When you think of the golden ratio, what do you think of? I usually think of sunflowers, but why? That is because we see the golden ratio in nature very often, and it is present in the middle of a flower..

That really pretty spiral that we see in the middle of a huge flower is known as the golden ratio, or a number that is approximately equal to 1.618. It is only approximately this number but the digits do keep on going without a repeating pattern, isn’t that weird?! This number does not just appear in nature, it also appears in geometry, art, and architecture. It is said that the golden ratio makes the most pleasing and beautiful shape to the human eye. Many buildings and artworks actually contain the golden ratio within them, like the Parthenon in Greece,

but it is not known if it was intentionally designed to be this way or not.

How do we find this golden ratio? We divide a line into two parts so that the longer part divided by the smaller part is also equal to the whole length divided by the longer part. Kind of confusing so here’s a picture from mathisfun.com

The funny looking symbol that you see at the end is the symbol that we use to represent the golden ratio, it’s easier than writing out all those decimals. But what’s interesting is that this golden ratio also has a connection with the Fibonacci sequence, there is a special relationship between the two. We know the sequence to be

0, 1, 1, 2, 3, 5, 8, 13, 21, 34, 55, …. and so on and we find the next number in the sequence by adding the two previous terms. Now the golden ratio relates to the Fibonacci sequence when we take any two successive Fibonacci numbers, the ratio of those two numbers is very close to the value of the golden ratio. It seems as though the bigger the pair of numbers, the closer the approximation is to the ratio, that’s pretty cool!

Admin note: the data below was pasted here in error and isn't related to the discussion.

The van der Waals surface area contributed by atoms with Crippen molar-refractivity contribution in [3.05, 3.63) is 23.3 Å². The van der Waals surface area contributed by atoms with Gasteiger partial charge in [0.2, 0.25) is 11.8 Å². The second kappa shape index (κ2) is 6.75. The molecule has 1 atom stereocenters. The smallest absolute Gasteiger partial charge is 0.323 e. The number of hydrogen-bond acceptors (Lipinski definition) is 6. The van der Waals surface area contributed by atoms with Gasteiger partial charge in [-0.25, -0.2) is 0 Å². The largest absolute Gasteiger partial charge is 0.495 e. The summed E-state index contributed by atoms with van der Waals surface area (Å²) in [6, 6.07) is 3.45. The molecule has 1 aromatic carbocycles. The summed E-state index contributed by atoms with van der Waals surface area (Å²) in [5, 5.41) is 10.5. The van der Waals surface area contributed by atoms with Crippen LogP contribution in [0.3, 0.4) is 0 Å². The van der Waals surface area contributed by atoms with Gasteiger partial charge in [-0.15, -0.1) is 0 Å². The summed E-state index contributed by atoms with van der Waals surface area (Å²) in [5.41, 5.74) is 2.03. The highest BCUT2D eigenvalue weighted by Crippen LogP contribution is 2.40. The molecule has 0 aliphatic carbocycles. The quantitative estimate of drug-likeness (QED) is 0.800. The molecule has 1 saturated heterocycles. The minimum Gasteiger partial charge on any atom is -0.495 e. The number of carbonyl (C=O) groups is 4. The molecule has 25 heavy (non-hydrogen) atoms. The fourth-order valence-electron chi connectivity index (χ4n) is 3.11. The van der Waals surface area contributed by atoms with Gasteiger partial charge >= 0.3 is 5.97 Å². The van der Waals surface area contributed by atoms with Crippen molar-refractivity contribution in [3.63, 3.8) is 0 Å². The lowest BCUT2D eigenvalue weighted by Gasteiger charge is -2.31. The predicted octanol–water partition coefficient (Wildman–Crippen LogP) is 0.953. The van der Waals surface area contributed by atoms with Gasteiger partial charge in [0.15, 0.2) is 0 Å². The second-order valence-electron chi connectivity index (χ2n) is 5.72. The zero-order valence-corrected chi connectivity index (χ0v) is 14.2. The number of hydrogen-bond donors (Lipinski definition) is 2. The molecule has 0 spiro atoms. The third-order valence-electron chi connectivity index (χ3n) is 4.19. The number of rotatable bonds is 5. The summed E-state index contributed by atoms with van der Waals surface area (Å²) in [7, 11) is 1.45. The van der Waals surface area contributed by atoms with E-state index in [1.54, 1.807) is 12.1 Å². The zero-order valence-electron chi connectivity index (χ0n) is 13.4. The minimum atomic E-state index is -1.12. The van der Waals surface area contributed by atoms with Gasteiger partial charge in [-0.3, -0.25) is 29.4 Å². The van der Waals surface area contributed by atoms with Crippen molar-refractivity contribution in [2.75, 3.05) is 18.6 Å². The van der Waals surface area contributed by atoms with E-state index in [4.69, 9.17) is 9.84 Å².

Another interesting aspect of this ratio is that it is said to be the most irrational number. A reason why is because it can be defined in different terms, like this: and this can even be expanded into a more complicated fraction!

This fraction appears to continue on forever and it is very complicated to understand but for these reasons alone, the golden ratio is thought of as the most irrational number.

Surprisingly, there is not much history out there on the golden ratio but it is said to have first been spotted in Euclid’s book of Elements where Euclid is giving applications such as the construction of a regular pentagon, an icosahedron, and a dodecahedron. I just think it’s really cool that it has made its presence in nature and in architecture! Check it out!

http://www-history.mcs.st-andrews.ac.uk/HistTopics/Golden_ratio.html

https://www.mathsisfun.com/numbers/golden-ratio.html

https://www.mathsisfun.com/numbers/nature-golden-ratio-fibonacci.html